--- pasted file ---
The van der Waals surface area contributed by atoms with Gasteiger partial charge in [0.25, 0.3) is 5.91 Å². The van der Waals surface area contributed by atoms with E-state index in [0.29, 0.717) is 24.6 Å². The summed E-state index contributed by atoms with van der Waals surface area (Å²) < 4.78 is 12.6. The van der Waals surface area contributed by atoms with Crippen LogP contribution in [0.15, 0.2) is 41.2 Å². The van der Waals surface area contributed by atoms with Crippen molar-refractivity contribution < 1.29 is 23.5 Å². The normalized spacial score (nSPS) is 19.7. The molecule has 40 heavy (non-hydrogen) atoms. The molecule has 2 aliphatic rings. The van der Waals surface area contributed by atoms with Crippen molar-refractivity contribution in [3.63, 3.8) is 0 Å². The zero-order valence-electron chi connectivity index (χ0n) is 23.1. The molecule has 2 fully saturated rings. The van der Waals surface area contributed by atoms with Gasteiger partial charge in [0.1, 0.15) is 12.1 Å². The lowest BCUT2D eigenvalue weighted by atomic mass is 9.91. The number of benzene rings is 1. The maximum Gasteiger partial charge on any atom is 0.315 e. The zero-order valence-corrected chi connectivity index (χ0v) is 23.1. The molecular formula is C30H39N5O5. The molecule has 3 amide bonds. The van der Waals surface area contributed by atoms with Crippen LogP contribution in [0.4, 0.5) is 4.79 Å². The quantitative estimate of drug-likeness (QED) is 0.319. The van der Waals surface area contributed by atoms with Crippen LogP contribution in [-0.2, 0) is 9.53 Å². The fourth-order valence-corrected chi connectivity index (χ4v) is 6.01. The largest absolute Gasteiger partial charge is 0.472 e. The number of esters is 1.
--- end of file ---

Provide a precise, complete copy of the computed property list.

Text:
The van der Waals surface area contributed by atoms with Gasteiger partial charge in [0.25, 0.3) is 5.91 Å². The van der Waals surface area contributed by atoms with E-state index in [0.29, 0.717) is 24.6 Å². The summed E-state index contributed by atoms with van der Waals surface area (Å²) < 4.78 is 12.6. The van der Waals surface area contributed by atoms with Crippen LogP contribution in [0.15, 0.2) is 41.2 Å². The van der Waals surface area contributed by atoms with Crippen molar-refractivity contribution < 1.29 is 23.5 Å². The normalized spacial score (nSPS) is 19.7. The molecule has 40 heavy (non-hydrogen) atoms. The molecule has 2 aliphatic rings. The van der Waals surface area contributed by atoms with Crippen molar-refractivity contribution in [3.63, 3.8) is 0 Å². The zero-order valence-electron chi connectivity index (χ0n) is 23.1. The molecule has 2 fully saturated rings. The van der Waals surface area contributed by atoms with Gasteiger partial charge in [0.1, 0.15) is 12.1 Å². The lowest BCUT2D eigenvalue weighted by atomic mass is 9.91. The number of benzene rings is 1. The maximum Gasteiger partial charge on any atom is 0.315 e. The zero-order valence-corrected chi connectivity index (χ0v) is 23.1. The molecular formula is C30H39N5O5. The molecule has 3 amide bonds. The van der Waals surface area contributed by atoms with Crippen LogP contribution in [0.4, 0.5) is 4.79 Å². The quantitative estimate of drug-likeness (QED) is 0.319. The van der Waals surface area contributed by atoms with Crippen LogP contribution in [-0.2, 0) is 9.53 Å². The fourth-order valence-corrected chi connectivity index (χ4v) is 6.01. The largest absolute Gasteiger partial charge is 0.472 e. The number of esters is 1.